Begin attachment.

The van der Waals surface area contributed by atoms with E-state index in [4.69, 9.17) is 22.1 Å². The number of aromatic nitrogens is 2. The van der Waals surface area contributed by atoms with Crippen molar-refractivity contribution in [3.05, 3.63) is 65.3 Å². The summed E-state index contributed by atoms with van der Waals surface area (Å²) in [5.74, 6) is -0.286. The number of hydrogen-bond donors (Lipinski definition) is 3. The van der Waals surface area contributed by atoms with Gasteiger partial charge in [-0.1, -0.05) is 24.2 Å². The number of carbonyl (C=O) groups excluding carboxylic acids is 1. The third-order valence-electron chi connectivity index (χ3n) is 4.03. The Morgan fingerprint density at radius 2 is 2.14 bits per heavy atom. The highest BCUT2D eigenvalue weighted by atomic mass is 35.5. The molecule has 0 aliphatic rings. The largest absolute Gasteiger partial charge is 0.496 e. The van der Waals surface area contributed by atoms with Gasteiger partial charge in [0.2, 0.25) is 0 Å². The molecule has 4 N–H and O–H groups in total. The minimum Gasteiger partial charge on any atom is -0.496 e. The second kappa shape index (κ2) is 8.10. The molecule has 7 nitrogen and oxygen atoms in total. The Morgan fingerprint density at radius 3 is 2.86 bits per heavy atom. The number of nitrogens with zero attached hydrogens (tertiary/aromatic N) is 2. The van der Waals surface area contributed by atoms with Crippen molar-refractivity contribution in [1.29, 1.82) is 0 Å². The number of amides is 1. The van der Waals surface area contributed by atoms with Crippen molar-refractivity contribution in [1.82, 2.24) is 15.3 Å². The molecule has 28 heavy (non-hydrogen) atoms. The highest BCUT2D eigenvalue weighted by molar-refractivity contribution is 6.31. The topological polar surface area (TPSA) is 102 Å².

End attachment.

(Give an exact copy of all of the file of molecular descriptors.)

The van der Waals surface area contributed by atoms with E-state index in [4.69, 9.17) is 22.1 Å². The number of aromatic nitrogens is 2. The van der Waals surface area contributed by atoms with Crippen molar-refractivity contribution in [3.05, 3.63) is 65.3 Å². The summed E-state index contributed by atoms with van der Waals surface area (Å²) in [5.74, 6) is -0.286. The number of hydrogen-bond donors (Lipinski definition) is 3. The van der Waals surface area contributed by atoms with Gasteiger partial charge in [-0.1, -0.05) is 24.2 Å². The number of carbonyl (C=O) groups excluding carboxylic acids is 1. The third-order valence-electron chi connectivity index (χ3n) is 4.03. The Morgan fingerprint density at radius 2 is 2.14 bits per heavy atom. The highest BCUT2D eigenvalue weighted by atomic mass is 35.5. The molecule has 0 aliphatic rings. The largest absolute Gasteiger partial charge is 0.496 e. The van der Waals surface area contributed by atoms with Gasteiger partial charge in [0.2, 0.25) is 0 Å². The molecule has 4 N–H and O–H groups in total. The minimum Gasteiger partial charge on any atom is -0.496 e. The second kappa shape index (κ2) is 8.10. The molecule has 7 nitrogen and oxygen atoms in total. The Morgan fingerprint density at radius 3 is 2.86 bits per heavy atom. The number of nitrogens with zero attached hydrogens (tertiary/aromatic N) is 2. The van der Waals surface area contributed by atoms with Crippen molar-refractivity contribution in [1.29, 1.82) is 0 Å². The number of amides is 1. The van der Waals surface area contributed by atoms with Crippen molar-refractivity contribution in [1.82, 2.24) is 15.3 Å². The molecule has 28 heavy (non-hydrogen) atoms. The highest BCUT2D eigenvalue weighted by molar-refractivity contribution is 6.31. The topological polar surface area (TPSA) is 102 Å².